Mykonos’s enduring appeal can be found in its awe-inspiring beaches, world-famous restaurants and year-round festivities — all tempting a more permanent move. Through purchasing a Sonhaus home, you can make this dream a reality.
MYKONOS’S BEST BEACHES
Mykonos is an island with a reputation for the bold and beautiful — you might spot an A-lister swinging in a hammock or perched at the local bar. Beloved of the international set and stream of European glitterati, landing here can feel like stepping into a glamorous cocktail party — but there’s a low-key lifestyle to be experienced, too.
In Mykonos you can escape into a peaceful island life with your Sonhaus home serving as your sanctuary. Sprinkle your days with the spectacular food scene that plucks the finest produce from land and sea, hiking adventures behind the main town of Hora, and hours larking about in its gin-clear seas.
Begin at Paradise Beach — a glorious white stretch of sand, dotted with umbrellas that leads down to mesmerising turquoise waters. Yachts bob about on the horizon, but it’s the parties here that are the big draw. At its namesake beach club, music pulses all day from big-name DJs and revellers dart in and out of the water in between getting loud and messy.
Psarou Beach is where the glitterati favour; bathers snooze on loungers and white hotels tumble down the hillside towards the sea. Here the action — and the best people-watching — is to be found at Nammos Beach Club, a luxe hangout full of bright young things sipping champagne and catching rays
As you head further south, you’ll find pine-fringed Paraga Beach — an idyllic blend of powdery sand and bright blue waters. Here, Scorpios is an achingly cool beach bar with its own record label, menus focusing on fresh, local produce, textiles derived from Yucatán, Mexico, and a rotating line-up of spiritual and mindfulness workshops. Elsewhere, the golden crescent of Platis Gialos Beach plays on a more mellow vibe and its gentle waves are lovely for tots, while Ornos attracts scores of families with its go-slow feel and serene waters.
A taste of Mykonos
The island has a thriving food scene, whether you’re craving local institutions serving made-down-the-road goat’s cheese and thyme, or starry restaurants with young, ambitious chefs. Built into the waterside rocks next to Kalafatis Beach is crowd-pleasing Spilia Seaside Restaurant, where diners gaze towards the sea and order mountains of shellfish and seafood. Elsewhere, at whitewashed Niko’s Taverna, you can huddle around its checked tablecloths and order earthy and comforting traditional Greek dishes, from lamb souvlaki to just-caught snapper.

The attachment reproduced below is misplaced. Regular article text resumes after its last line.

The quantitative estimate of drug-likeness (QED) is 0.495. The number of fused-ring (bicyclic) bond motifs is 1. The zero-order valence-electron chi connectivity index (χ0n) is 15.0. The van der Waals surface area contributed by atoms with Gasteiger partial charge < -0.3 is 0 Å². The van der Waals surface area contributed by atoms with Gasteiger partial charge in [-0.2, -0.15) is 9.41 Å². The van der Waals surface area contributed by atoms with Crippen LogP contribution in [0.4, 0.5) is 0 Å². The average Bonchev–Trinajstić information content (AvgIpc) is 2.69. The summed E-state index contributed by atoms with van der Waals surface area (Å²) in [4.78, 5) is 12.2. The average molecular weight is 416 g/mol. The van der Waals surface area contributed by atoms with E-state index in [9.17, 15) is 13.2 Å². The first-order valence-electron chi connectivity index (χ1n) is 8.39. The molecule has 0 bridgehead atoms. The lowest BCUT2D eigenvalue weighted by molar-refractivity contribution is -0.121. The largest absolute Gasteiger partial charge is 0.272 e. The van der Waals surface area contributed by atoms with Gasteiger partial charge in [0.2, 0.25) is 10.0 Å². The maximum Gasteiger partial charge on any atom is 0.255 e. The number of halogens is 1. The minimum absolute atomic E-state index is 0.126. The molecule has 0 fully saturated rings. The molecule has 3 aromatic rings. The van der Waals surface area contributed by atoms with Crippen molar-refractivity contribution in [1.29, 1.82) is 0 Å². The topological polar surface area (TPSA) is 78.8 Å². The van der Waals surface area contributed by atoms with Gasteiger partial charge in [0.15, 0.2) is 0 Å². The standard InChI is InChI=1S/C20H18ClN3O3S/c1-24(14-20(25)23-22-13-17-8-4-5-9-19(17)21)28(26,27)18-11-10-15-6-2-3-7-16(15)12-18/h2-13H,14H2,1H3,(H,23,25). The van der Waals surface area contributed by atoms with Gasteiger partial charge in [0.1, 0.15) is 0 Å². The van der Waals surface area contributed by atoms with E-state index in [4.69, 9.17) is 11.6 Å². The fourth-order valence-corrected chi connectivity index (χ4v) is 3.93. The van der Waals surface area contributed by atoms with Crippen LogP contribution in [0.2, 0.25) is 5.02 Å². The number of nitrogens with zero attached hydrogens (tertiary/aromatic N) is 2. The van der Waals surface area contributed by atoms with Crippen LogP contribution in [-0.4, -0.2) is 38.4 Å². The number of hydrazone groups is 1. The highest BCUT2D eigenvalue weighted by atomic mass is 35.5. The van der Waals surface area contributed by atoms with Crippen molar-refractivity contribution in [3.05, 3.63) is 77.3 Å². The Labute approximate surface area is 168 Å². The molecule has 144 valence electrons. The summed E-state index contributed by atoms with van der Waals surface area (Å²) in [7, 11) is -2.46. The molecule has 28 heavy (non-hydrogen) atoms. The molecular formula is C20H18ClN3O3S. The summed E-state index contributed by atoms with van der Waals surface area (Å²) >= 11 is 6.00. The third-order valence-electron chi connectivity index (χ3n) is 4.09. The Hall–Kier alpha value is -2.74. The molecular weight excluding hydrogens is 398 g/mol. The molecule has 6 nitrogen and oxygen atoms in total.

For a high-end affair, book a table at Matsuhisa Mykonos at the Belvedere Hotel. Bringing superchef Nobu Matsuhisa’s culinary flare to the island’s haute foodie scene, its team of chefs work theatrically in the open kitchen, conjuring dishes such as rock shrimp salad, yellowtail jalapeno and white fish dry miso to diners sitting beneath swinging pendant lamps. Finally, carnivores seeking a glamorous night should look no further than Nusr-Et Mykonos — a creation of the flamboyant Turkish chef Nusret Gökçe — where steak is prepared with his signature seasonings and served lovely and pink.
And, of course, for a private affair or dinner party, you can hire a local chef to prepare a Grecian feast, making the most of the enviable high-spec kitchen you’ll find in your Sonhaus home.
Feasts and festivals
While Mykonos is known as not being shy of a party, it’s also no wallflower when it comes to its year-round calendar of feasts and festivals. Summer signals the start of its religious feasts, where flags are strung around churches, brass is polished and locals light candles, before dancing, music and feasting take over as day drifts to night. There’s the extravagant feast in the usually sleepy village of Ano Mera on 15 August; the celebration of Agia Paraskevi on 26 July; and on 30 July, locals pull out all the stops for a feast dedicated to Agioi Apostoloi. Elsewhere, during the Mykonos Summer Festival, a packed calendar of open-air concerts, theatrical performances and art exhibitions take over the island. And in September, visitors flock to the family-friendly Harvest Festival at Mykonos Town’s Agricultural Museum, where stalls are stocked with artisan crafts, a smorgasbord of delicacies and works by local artists. The most raucous and hedonistic of its festivals, though, has to be Xlsior Festival Mykonos, in August — a week-long festival for gay men which sees 30,000 revellers descend on its open-air clubs.